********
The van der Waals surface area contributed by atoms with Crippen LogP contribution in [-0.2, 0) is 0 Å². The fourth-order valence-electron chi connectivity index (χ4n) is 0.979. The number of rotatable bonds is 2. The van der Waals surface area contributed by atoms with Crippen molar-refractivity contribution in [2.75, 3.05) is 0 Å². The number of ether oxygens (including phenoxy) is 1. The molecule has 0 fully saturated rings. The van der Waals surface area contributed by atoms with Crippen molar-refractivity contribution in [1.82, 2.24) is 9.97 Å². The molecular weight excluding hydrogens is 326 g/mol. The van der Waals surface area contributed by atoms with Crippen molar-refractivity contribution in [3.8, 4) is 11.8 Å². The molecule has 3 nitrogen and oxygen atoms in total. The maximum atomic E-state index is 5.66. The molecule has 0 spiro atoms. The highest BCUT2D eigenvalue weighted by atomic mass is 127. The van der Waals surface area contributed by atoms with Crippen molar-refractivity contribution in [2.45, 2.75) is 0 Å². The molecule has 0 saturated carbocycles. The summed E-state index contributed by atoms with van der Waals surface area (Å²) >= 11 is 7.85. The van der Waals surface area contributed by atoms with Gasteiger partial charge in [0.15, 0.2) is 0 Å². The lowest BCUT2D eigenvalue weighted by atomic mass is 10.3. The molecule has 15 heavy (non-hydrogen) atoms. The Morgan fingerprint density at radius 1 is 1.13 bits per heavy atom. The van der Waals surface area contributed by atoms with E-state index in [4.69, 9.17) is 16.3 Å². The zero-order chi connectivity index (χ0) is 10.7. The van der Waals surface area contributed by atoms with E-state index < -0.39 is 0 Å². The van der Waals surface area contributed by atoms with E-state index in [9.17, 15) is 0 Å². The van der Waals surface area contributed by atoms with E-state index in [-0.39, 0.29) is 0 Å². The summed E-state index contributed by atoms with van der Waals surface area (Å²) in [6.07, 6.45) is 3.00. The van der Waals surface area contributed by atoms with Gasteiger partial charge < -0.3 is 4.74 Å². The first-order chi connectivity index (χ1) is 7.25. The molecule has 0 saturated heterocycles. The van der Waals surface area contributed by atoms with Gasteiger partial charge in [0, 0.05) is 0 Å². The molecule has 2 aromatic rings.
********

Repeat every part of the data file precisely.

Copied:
The van der Waals surface area contributed by atoms with Crippen LogP contribution in [-0.2, 0) is 0 Å². The fourth-order valence-electron chi connectivity index (χ4n) is 0.979. The number of rotatable bonds is 2. The van der Waals surface area contributed by atoms with Crippen molar-refractivity contribution in [2.75, 3.05) is 0 Å². The number of ether oxygens (including phenoxy) is 1. The molecule has 0 fully saturated rings. The van der Waals surface area contributed by atoms with Crippen molar-refractivity contribution in [1.82, 2.24) is 9.97 Å². The molecular weight excluding hydrogens is 326 g/mol. The van der Waals surface area contributed by atoms with Crippen molar-refractivity contribution in [3.8, 4) is 11.8 Å². The molecule has 3 nitrogen and oxygen atoms in total. The maximum atomic E-state index is 5.66. The molecule has 0 spiro atoms. The highest BCUT2D eigenvalue weighted by atomic mass is 127. The van der Waals surface area contributed by atoms with Crippen molar-refractivity contribution in [2.45, 2.75) is 0 Å². The molecule has 0 saturated carbocycles. The summed E-state index contributed by atoms with van der Waals surface area (Å²) >= 11 is 7.85. The van der Waals surface area contributed by atoms with Gasteiger partial charge in [0.15, 0.2) is 0 Å². The lowest BCUT2D eigenvalue weighted by atomic mass is 10.3. The molecule has 15 heavy (non-hydrogen) atoms. The Morgan fingerprint density at radius 1 is 1.13 bits per heavy atom. The van der Waals surface area contributed by atoms with E-state index in [4.69, 9.17) is 16.3 Å². The zero-order chi connectivity index (χ0) is 10.7. The van der Waals surface area contributed by atoms with E-state index < -0.39 is 0 Å². The van der Waals surface area contributed by atoms with E-state index in [9.17, 15) is 0 Å². The van der Waals surface area contributed by atoms with E-state index in [-0.39, 0.29) is 0 Å². The summed E-state index contributed by atoms with van der Waals surface area (Å²) in [6.07, 6.45) is 3.00. The van der Waals surface area contributed by atoms with Gasteiger partial charge < -0.3 is 4.74 Å². The first-order chi connectivity index (χ1) is 7.25. The molecule has 0 saturated heterocycles. The van der Waals surface area contributed by atoms with Gasteiger partial charge in [0, 0.05) is 0 Å². The molecule has 2 aromatic rings.